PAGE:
Daqo Top Gainer Monday as Optimism Rises for Chinese Solar Stocks

The case of Daqo shows how undervalued Chinese solar stocks are in the U.S. markets.
Aug. 30, 2021 19:16
Daqo Top Gainer Monday as Optimism Rises for Chinese Solar Stocks

It was less than two weeks ago when Daqo New Energy Corp. (NYSE: DQ) hit its lowest point of 2021, at $45.11 per share. Today, however, shares of the Chinese maker of polysilicon for solar panels have recovered to the level of early August – and are thus in-the-green year-to-date. The company was the biggest gainer among U.S.-listed Chinese stocks on Monday, trading up 16% intraday, at $63.47 a share.

The rise occurs on lack of timely news; two weeks back, Daqo posted better-than-expected earnings and revenue, and raised its estimates for full-year production. Now, investors may be catching on, seeing the surging market value of Daqo's operational subsidiary, Xinjiang Daqo New Energy (SSE:688303), after its July listing at home, on the STAR Market in Shanghai.

Indeed, Xinjiang Daqo raised an equivalent of $1 billion on Shanghai Stock Exchange's Sci-Tech innovation board on July 23. The stock in the subsidiary ended 3% higher Monday, at 90 yuan ($13.92) – that's 44% above its debut day close and four times the issue price. That places Xinjiang Daqo at a market capitalization of about $26.8 billion. To compare, U.S.-listed Daqo has a market cap of $4.6 billion.

And Bloomberg pointed out the discrepancy between the two market caps last week: citing an analyst at CMB International Securities Corp., Robin Xiao, the medium said the assets at the two firms are "almost identical." The report further describes the shift of the Chinese solar firms to domestic markets, where investors are more optimistic on the path for growth for the solar industry thanks to President Xi Jinping's net-zero targets.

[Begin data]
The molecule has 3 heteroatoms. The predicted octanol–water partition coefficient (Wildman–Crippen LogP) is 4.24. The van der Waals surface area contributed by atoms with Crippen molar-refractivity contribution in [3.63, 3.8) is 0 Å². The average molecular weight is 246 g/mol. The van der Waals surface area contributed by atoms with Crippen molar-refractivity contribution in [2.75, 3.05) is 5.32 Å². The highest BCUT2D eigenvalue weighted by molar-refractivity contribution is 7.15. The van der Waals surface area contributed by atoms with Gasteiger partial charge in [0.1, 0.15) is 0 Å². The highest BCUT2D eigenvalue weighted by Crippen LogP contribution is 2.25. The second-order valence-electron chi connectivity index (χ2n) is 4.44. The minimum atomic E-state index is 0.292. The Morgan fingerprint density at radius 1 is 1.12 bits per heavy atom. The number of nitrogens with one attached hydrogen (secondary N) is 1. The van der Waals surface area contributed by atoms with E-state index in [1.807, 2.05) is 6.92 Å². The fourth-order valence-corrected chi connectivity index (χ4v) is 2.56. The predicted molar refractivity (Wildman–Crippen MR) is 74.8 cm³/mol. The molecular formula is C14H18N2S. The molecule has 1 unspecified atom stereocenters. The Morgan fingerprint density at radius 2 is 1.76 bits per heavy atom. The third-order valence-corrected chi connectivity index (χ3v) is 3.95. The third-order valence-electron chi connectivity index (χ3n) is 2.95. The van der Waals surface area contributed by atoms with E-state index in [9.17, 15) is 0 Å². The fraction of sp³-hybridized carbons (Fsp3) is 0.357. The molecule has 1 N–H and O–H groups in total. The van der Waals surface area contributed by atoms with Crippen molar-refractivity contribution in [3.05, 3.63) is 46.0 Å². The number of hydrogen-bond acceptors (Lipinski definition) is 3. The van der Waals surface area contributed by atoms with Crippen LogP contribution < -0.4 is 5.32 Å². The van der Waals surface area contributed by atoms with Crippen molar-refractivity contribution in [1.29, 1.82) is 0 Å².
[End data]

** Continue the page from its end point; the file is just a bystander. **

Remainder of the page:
Meanwhile, investors in the United States are worried about the headwinds. One, it's the ongoing trade war between Beijing and Washington. In mid-August, a group of U.S. solar manufacturers have filed with the U.S. Department of Commerce requesting the Chinese firms manufacturing in Malaysia, Vietnam, and Thailand to be taxed for their imports to the U.S. as Chinese manufacturers would be. The American Solar Manufacturers Against Chinese Circumvention claimed their rivals in China were "unlawfully circumventing" tariffs.

Earlier, U.S. Customs and Border Protection began detaining panel imports from China in relation to the alleged human rights violations in Xinjiang. That was after Washington added Hoshine Silicon Industry Co. to its sanctioned entities list on the grounds that "the subject entities are engaging in or enabling activities contrary to U.S. foreign policy interests." Daqo, with factories in Xinjiang, has tried to shield itself from any sanctions related to the alleged labor camps and even launched open-door campaigns at its facilities.

And lastly, concerns remain over the delisting of Chinese stocks after the Holding Foreign Companies Accountable Act was passed in late 2020. Recently, Senate had voted to fasten the effect of the Act, shortening the time to comply with the law to two years from three. According to the Act, foreign firms have to succumb to U.S. PCAOB auditing and reveal any ties to the Chinese government.

Recently, China's Ministry of Industry and Information Technology released June figures for the production of polysilicon, showing 42,000 tons of polysilicon and 14 GW of solar modules produced in China. In the first half-year, the world's leader in the manufacturing of solar panels produced 238,000 tons of polysilicon, 105 GW of silicon wafers, 92.4 GW of solar cells and 80.2 GW of solar modules.

As to Daqo, for the second quarter, it reported $441.4 million in revenue on $232.1 million in income, compared with $256.1 million revenue and $83.2 million income in the first quarter.

In a statement at the time, Daqo's CEO Longgen Zhang said, "On the policy front, during the Politburo Central Committee meeting on July 30 regarding economic activity in the second half of 2021, with China's President Mr. Xi Jinping presiding over the meeting, the central government reiterated the urgency for national coordination on carbon peak and carbon neutrality goals and the development of the peak carbon 2030 action plans and related policies as early as possible. In addition, China recently announced an ambitious program to massively deploy distributed generation solar projects at the local government level. We believe solar will continue to be a strong beneficiary of government policies and support."

On Monday, other Chinese solar stocks gained as well. JinkoSolar Holding (NYSE: JKS) was trading 11% higher, ReneSola Ltd. (NYSE: SOL) gained 1%, and Canadian Solar Inc. (Nasdaq: CSIQ) was up about 2% intraday. Unlike Daqo, all three are down year-to-date, along with the majority of Chinese stocks trading in the United States amid heightened market fears. Separately, JinkoSolar and Canadian Solar are also seeking public listings at home.

Topics:
Daqo, DQ, JKS, China, Xinjiang, SOL, CSIQ